India's economic growth rate is likely to fall to 8.1 per cent in 2011 from 8.6 per cent a year ago, said a report by the United Nations Conference on Trade and Development.
The report comes at a time when India is debating whether the country's economy will surpass the eight per cent growth during 2011-12.
The Unctad projections for Indian growth was way above the world output growth of 3.1 per cent for this calendar year against 3.9 a year ago, but way below China at 9.4 per cent.
However, Chinese growth is again projected to slip below 10 per cent after it recorded 10.3 per cent in 2010 following two years of sub-10 per cent growth (see chart).
Unctad's report calculates the economic growth rate on the basis of 2005 dollar prices.
Officially, Indian economy grew by 7.75 per cent for the first half of 2011 (2004-05 prices). So in order to achieve 8.1 per cent growth, it will have to grow way above 8.1 per cent for the remaining six months of the current calendar year.
India estimates its growth on the basis of fiscal year. Indian economy was expected to grow at 9 per cent in the current fiscal against 8.5 during 2010-11.
However, the first quarter of this fiscal delivered only 7.7 per cent growth, despite favourable revision for the year-ago period.
Economists do not think that economic growth will cross 8 per cent this fiscal, even though the Prime Minister's Economic Advisory Council is pretty sure of Indian economy clocking 8.2 per cent growth.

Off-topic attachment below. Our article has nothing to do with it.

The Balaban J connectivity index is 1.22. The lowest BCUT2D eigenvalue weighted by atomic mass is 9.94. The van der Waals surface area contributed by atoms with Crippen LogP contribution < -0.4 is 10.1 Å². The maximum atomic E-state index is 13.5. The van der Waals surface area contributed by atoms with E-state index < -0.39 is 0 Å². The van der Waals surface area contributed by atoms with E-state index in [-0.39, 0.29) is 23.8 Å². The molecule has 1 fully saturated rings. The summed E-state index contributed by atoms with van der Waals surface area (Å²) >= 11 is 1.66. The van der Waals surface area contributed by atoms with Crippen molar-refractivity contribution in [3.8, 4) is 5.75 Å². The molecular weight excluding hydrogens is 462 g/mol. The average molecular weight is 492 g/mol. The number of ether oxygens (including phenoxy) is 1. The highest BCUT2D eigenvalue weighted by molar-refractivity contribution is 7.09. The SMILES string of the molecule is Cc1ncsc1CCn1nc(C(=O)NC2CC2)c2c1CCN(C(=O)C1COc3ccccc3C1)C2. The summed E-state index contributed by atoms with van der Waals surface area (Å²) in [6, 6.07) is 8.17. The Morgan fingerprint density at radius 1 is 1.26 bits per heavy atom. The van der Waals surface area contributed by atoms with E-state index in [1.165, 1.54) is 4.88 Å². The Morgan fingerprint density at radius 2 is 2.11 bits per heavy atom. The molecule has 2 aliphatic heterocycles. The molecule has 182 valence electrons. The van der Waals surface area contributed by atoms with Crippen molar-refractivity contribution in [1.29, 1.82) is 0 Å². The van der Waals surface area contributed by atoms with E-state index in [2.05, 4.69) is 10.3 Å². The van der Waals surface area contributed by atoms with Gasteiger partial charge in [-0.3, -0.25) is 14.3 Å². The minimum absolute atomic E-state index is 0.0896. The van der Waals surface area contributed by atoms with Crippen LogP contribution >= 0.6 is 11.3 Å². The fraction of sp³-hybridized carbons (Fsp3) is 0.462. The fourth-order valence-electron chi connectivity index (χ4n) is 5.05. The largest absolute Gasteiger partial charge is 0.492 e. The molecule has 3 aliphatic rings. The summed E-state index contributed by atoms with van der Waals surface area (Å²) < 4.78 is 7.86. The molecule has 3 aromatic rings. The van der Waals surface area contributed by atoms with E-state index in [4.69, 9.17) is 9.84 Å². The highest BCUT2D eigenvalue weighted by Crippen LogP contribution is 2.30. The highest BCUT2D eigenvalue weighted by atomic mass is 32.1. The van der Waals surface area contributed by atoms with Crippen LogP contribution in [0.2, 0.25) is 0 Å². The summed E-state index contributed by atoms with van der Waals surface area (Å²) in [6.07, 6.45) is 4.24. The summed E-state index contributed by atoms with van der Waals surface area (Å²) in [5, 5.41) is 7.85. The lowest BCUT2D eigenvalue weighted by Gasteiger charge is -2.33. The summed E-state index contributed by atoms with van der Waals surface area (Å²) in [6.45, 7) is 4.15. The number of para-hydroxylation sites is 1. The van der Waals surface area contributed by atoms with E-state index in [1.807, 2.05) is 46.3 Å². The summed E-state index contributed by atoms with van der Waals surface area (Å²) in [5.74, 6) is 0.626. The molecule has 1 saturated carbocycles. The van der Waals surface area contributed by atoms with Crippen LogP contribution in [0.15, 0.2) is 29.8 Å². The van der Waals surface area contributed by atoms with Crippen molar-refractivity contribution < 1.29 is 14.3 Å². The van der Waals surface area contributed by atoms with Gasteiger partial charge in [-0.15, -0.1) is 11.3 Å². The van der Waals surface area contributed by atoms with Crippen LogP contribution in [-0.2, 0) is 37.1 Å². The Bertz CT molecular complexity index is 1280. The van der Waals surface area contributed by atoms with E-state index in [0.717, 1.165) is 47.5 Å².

Recently, Planning Commission Deputy Chairman Montek Singh Ahluwalia had said, "The first quarter GDP numbers are 7.7 per cent and some people believe it will be lower than that, while in the draft approach paper to the 12th Five-Year Plan we have advocated 8 per cent GDP growth in 2011-2012.
But, now we don't expect economy to grow at 8 per cent in 2011-2012."
Expecting economic recovery to come to an end in developed economies, Unctad report titled 'Trade and Development Report, 2011', pegged world economic growth much lower than IMF projections of 4.2 per cent growth.
"The pace of global economic recovery has been slowing down in 2011, following a rebound from its nosedive worldwide in 2009," the report said.
Although the economic slowdown will affect developed and developing countries alike, growth rates will remain much higher in the developing countries (at close to 6.3 per cent) than in the developed ones (at around 1.8 per cent), while the transition economies of the Commonwealth of Independent States are set to grow by close to 4.5 per cent.
Sounding a word of caution for developing countries, the report said they would face financial instability and speculative capital flows generated in developed economies and would not be spared by a new recession in the North.
Unctad also advised the new financial turmoil should be a wake-up call for the international community and its institutions.
The report also called for a solution to a problem posed by an international monetary system in which exchange rates have become excessively volatile and actually disrupt the functioning of the real economy.